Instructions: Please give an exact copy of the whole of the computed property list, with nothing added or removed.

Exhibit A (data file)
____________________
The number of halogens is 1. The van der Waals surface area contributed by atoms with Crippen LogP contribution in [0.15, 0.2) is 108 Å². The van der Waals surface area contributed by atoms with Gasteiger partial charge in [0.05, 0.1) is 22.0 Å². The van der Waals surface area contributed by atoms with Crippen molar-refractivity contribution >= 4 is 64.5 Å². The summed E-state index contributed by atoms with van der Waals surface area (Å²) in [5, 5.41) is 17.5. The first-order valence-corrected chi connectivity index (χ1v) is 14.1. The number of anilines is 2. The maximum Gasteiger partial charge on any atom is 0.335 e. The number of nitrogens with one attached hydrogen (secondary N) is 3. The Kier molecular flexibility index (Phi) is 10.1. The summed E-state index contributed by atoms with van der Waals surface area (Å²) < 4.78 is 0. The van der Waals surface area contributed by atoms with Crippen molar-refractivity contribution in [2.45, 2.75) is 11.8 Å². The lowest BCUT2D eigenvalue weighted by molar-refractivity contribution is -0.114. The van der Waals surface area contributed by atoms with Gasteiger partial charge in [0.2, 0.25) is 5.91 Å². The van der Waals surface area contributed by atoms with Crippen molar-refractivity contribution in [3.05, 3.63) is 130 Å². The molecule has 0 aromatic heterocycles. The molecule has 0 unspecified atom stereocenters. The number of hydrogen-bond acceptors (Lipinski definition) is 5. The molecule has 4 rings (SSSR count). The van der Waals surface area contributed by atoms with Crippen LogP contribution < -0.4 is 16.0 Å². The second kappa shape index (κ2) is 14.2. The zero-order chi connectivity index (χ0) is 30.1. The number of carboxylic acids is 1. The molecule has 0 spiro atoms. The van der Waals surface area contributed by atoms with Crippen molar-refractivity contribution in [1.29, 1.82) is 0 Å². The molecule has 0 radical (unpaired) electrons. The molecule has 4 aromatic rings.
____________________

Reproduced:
The number of halogens is 1. The van der Waals surface area contributed by atoms with Crippen LogP contribution in [0.15, 0.2) is 108 Å². The van der Waals surface area contributed by atoms with Gasteiger partial charge in [0.05, 0.1) is 22.0 Å². The van der Waals surface area contributed by atoms with Crippen molar-refractivity contribution >= 4 is 64.5 Å². The summed E-state index contributed by atoms with van der Waals surface area (Å²) in [5, 5.41) is 17.5. The first-order valence-corrected chi connectivity index (χ1v) is 14.1. The number of anilines is 2. The maximum Gasteiger partial charge on any atom is 0.335 e. The number of nitrogens with one attached hydrogen (secondary N) is 3. The Kier molecular flexibility index (Phi) is 10.1. The summed E-state index contributed by atoms with van der Waals surface area (Å²) < 4.78 is 0. The van der Waals surface area contributed by atoms with Crippen molar-refractivity contribution in [2.45, 2.75) is 11.8 Å². The lowest BCUT2D eigenvalue weighted by molar-refractivity contribution is -0.114. The van der Waals surface area contributed by atoms with Gasteiger partial charge in [0.2, 0.25) is 5.91 Å². The van der Waals surface area contributed by atoms with Crippen molar-refractivity contribution in [3.05, 3.63) is 130 Å². The molecule has 0 aromatic heterocycles. The molecule has 0 unspecified atom stereocenters. The number of hydrogen-bond acceptors (Lipinski definition) is 5. The molecule has 4 rings (SSSR count). The van der Waals surface area contributed by atoms with Crippen LogP contribution < -0.4 is 16.0 Å². The second kappa shape index (κ2) is 14.2. The zero-order chi connectivity index (χ0) is 30.1. The number of carboxylic acids is 1. The molecule has 0 spiro atoms. The van der Waals surface area contributed by atoms with Crippen molar-refractivity contribution in [1.29, 1.82) is 0 Å². The molecule has 0 radical (unpaired) electrons. The molecule has 4 aromatic rings.